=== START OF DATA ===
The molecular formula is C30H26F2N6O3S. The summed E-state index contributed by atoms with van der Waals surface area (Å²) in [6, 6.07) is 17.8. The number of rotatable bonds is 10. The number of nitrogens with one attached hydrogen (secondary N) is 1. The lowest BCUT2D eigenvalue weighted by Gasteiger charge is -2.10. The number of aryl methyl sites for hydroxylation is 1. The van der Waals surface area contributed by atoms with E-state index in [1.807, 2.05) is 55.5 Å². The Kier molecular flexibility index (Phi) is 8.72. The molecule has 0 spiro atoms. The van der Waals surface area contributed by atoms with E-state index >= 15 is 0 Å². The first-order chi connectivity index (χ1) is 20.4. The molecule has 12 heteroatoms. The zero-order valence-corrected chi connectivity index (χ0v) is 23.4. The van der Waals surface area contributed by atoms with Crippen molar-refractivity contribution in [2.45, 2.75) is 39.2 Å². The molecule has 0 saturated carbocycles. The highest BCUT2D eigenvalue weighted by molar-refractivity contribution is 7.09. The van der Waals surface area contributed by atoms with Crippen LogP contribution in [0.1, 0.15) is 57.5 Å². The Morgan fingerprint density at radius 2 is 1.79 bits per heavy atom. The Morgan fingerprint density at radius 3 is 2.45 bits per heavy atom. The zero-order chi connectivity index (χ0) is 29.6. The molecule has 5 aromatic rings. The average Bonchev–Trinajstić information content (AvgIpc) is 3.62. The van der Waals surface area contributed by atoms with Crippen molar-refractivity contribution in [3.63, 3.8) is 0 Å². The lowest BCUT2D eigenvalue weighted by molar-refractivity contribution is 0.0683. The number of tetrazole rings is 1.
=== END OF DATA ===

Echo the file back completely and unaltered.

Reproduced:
The molecular formula is C30H26F2N6O3S. The summed E-state index contributed by atoms with van der Waals surface area (Å²) in [6, 6.07) is 17.8. The number of rotatable bonds is 10. The number of nitrogens with one attached hydrogen (secondary N) is 1. The lowest BCUT2D eigenvalue weighted by Gasteiger charge is -2.10. The number of aryl methyl sites for hydroxylation is 1. The van der Waals surface area contributed by atoms with E-state index in [1.807, 2.05) is 55.5 Å². The Kier molecular flexibility index (Phi) is 8.72. The molecule has 0 spiro atoms. The van der Waals surface area contributed by atoms with E-state index >= 15 is 0 Å². The first-order chi connectivity index (χ1) is 20.4. The molecule has 12 heteroatoms. The zero-order valence-corrected chi connectivity index (χ0v) is 23.4. The van der Waals surface area contributed by atoms with Crippen molar-refractivity contribution in [2.45, 2.75) is 39.2 Å². The molecule has 0 saturated carbocycles. The highest BCUT2D eigenvalue weighted by molar-refractivity contribution is 7.09. The van der Waals surface area contributed by atoms with Crippen LogP contribution in [0.1, 0.15) is 57.5 Å². The Morgan fingerprint density at radius 2 is 1.79 bits per heavy atom. The Morgan fingerprint density at radius 3 is 2.45 bits per heavy atom. The zero-order chi connectivity index (χ0) is 29.6. The molecule has 5 aromatic rings. The average Bonchev–Trinajstić information content (AvgIpc) is 3.62. The van der Waals surface area contributed by atoms with Crippen molar-refractivity contribution in [3.63, 3.8) is 0 Å². The lowest BCUT2D eigenvalue weighted by molar-refractivity contribution is 0.0683. The number of tetrazole rings is 1.